Afghanistan took the first political shot at its new neighbor with a demand that Pashtun and Baluch tribes on the Indian subcontinent be granted the right to self-determination as the process of partition was beginning. The British decision to offer the tribes the choice of joining either Pakistan or India (they chose the former) was rejected by Kabul, which called for a third option: the creation of "Pashtunistan" -- a homeland for Pashtuns in the geographical area that now constitutes Pakistan's Northwest Frontier Province, Baluchistan, and the Federally Administered Tribal Areas (FATA) of Pakistan. India, at the time of partition, supported Kabul's cause. Afghanistan announced its policy regarding "Pashtunistan" by casting the lone vote against Pakistan's admittance to the United Nations in 1947. Early Hostility
While Afghanistan and Pakistan did not engage in full-scale military action, mutual relations were hostile at best. Pakistan and Afghan ally India have engaged in three major wars.
In 1965, in a conflict over the disputed territory of Kashmir, Indian forces approached the gates of Lahore, Pakistan's second-largest city. Later in 1971, Pakistan lost a major portion of its eastern territory, which became modern Bangladesh, due in part to Indian military strength.
While India has moved on from concentrating solely on the threat emanating from Pakistan and has sought to become a true global player, Pakistan has yet to move beyond an Indocentric worldview that regards India as an aggressor in Kashmir and as an existential threat to Pakistan. Confrontation with India has thus become part of Pakistan's national identity.
Pakistani policies are aimed in part at securing Afghanistan as a strategic safeguard against the perceived India threat. Islamabad received a helping hand toward effecting that goal when the Soviet Union invaded Afghanistan in 1979. Overnight, Pakistan became the center of an international effort to defeat Soviet forces in Afghanistan. Islamabad Disappointed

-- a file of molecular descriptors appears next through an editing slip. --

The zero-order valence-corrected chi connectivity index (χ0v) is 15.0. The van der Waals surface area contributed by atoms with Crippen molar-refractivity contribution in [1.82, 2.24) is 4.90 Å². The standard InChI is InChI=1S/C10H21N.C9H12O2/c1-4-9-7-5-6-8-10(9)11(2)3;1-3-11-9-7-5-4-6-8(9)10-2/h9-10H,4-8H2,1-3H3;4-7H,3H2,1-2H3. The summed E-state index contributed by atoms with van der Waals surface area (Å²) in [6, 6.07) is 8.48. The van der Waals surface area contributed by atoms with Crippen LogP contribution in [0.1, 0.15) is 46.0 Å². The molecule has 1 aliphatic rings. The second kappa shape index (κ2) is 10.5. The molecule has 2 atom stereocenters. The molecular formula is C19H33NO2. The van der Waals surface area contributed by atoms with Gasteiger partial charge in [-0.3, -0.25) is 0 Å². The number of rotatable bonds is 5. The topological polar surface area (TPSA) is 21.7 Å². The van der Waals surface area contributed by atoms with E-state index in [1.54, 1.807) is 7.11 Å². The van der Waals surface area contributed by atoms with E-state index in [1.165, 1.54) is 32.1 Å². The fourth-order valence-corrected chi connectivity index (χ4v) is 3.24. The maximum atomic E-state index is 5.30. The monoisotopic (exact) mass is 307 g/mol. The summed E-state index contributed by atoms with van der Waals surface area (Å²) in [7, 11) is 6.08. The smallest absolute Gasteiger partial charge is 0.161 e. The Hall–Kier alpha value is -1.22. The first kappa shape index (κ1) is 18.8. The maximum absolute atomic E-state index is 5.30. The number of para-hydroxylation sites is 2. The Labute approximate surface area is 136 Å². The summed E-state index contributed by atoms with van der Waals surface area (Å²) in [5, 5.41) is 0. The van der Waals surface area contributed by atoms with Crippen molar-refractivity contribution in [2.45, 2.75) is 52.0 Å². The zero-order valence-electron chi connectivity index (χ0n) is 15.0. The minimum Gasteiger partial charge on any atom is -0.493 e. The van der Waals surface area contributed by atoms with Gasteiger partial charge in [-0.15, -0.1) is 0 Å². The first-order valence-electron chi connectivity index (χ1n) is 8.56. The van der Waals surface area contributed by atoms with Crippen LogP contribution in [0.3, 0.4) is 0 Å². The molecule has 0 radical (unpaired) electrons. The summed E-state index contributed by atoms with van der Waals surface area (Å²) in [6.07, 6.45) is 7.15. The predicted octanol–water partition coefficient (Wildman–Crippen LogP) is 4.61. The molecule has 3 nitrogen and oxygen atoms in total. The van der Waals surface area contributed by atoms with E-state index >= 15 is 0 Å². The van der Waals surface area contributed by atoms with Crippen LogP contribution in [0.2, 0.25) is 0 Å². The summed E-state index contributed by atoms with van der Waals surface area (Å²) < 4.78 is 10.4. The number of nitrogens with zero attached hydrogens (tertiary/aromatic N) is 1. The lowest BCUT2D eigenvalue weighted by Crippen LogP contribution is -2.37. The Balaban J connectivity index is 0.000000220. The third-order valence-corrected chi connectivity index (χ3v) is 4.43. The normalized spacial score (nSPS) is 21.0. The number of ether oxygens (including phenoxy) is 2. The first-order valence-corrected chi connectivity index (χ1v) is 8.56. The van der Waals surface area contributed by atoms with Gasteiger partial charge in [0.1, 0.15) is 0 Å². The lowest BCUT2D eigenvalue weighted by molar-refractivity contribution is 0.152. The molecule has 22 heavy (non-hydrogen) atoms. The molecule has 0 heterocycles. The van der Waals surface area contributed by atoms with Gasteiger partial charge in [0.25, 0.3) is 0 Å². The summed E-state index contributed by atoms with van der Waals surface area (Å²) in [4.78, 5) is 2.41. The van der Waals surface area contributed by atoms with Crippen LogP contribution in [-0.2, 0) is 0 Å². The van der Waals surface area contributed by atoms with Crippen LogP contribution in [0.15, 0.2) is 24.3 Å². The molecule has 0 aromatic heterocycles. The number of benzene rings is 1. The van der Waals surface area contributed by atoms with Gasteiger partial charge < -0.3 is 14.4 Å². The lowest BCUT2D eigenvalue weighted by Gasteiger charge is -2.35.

Islamabad was hoping to see a client government in a weak and dependent Afghanistan in exchange for its hosting of millions of Afghan refugees and its masterminding the strategy to bring anticommunist forces to power in Kabul.
But when the communists were finally driven from power in 1992, Pakistan's main Afghan ally, Gulbuddin Hekmatyar, failed to gain control of the government and Afghanistan was plunged into a bloody civil war.
Pakistan's second major attempt at controlling Afghanistan began with the fundamentalist Taliban regime's ascent to power in Kabul in 1996. The Taliban policy came to a deadly end after the Al-Qaeda terrorist network -- which had enjoyed safe haven in Taliban-led Afghanistan -- attacked the United States on September 11, 2001.
The outcome of the resulting U.S.-led international military intervention to replace the Taliban regime with a system to lead Afghanistan toward democracy did not yield the results that Islamabad had sought.